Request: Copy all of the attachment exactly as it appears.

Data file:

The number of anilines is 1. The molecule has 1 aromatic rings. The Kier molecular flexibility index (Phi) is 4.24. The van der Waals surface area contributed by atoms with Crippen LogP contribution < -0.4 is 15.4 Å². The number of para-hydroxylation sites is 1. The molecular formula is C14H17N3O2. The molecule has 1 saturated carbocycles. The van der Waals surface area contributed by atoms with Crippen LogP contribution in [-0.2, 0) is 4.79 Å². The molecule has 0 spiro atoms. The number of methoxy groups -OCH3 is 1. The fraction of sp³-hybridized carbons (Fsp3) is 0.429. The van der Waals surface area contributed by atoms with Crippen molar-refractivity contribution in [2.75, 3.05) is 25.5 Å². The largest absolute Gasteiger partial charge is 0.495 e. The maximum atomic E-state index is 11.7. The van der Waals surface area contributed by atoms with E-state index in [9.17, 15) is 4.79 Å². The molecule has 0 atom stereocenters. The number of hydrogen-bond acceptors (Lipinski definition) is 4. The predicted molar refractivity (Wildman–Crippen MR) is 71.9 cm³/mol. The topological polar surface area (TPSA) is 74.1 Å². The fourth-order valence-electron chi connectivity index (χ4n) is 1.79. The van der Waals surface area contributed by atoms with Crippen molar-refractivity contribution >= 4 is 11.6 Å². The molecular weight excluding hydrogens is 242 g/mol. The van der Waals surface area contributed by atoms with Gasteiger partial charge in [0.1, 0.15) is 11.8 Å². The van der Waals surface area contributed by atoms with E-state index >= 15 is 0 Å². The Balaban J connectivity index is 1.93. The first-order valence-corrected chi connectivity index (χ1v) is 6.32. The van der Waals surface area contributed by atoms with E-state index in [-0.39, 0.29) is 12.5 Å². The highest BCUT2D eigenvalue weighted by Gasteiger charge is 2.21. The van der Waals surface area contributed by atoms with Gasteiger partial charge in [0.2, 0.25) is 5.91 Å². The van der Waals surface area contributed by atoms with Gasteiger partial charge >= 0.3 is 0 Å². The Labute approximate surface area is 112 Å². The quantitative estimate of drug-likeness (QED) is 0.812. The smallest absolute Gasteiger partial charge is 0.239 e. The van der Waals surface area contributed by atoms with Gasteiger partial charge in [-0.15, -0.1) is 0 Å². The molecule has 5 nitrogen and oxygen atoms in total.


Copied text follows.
The number of anilines is 1. The molecule has 1 aromatic rings. The Kier molecular flexibility index (Phi) is 4.24. The van der Waals surface area contributed by atoms with Crippen LogP contribution < -0.4 is 15.4 Å². The number of para-hydroxylation sites is 1. The molecular formula is C14H17N3O2. The molecule has 1 saturated carbocycles. The van der Waals surface area contributed by atoms with Crippen LogP contribution in [-0.2, 0) is 4.79 Å². The molecule has 0 spiro atoms. The number of methoxy groups -OCH3 is 1. The fraction of sp³-hybridized carbons (Fsp3) is 0.429. The van der Waals surface area contributed by atoms with Crippen molar-refractivity contribution in [2.75, 3.05) is 25.5 Å². The largest absolute Gasteiger partial charge is 0.495 e. The maximum atomic E-state index is 11.7. The van der Waals surface area contributed by atoms with E-state index in [9.17, 15) is 4.79 Å². The molecule has 0 atom stereocenters. The number of hydrogen-bond acceptors (Lipinski definition) is 4. The predicted molar refractivity (Wildman–Crippen MR) is 71.9 cm³/mol. The topological polar surface area (TPSA) is 74.1 Å². The fourth-order valence-electron chi connectivity index (χ4n) is 1.79. The van der Waals surface area contributed by atoms with Crippen molar-refractivity contribution >= 4 is 11.6 Å². The molecular weight excluding hydrogens is 242 g/mol. The van der Waals surface area contributed by atoms with Gasteiger partial charge in [0.1, 0.15) is 11.8 Å². The van der Waals surface area contributed by atoms with E-state index >= 15 is 0 Å². The Balaban J connectivity index is 1.93. The first-order valence-corrected chi connectivity index (χ1v) is 6.32. The van der Waals surface area contributed by atoms with E-state index in [-0.39, 0.29) is 12.5 Å². The highest BCUT2D eigenvalue weighted by Gasteiger charge is 2.21. The van der Waals surface area contributed by atoms with Gasteiger partial charge in [0.2, 0.25) is 5.91 Å². The van der Waals surface area contributed by atoms with Gasteiger partial charge >= 0.3 is 0 Å². The Labute approximate surface area is 112 Å². The quantitative estimate of drug-likeness (QED) is 0.812. The smallest absolute Gasteiger partial charge is 0.239 e. The van der Waals surface area contributed by atoms with Gasteiger partial charge in [-0.15, -0.1) is 0 Å². The molecule has 5 nitrogen and oxygen atoms in total.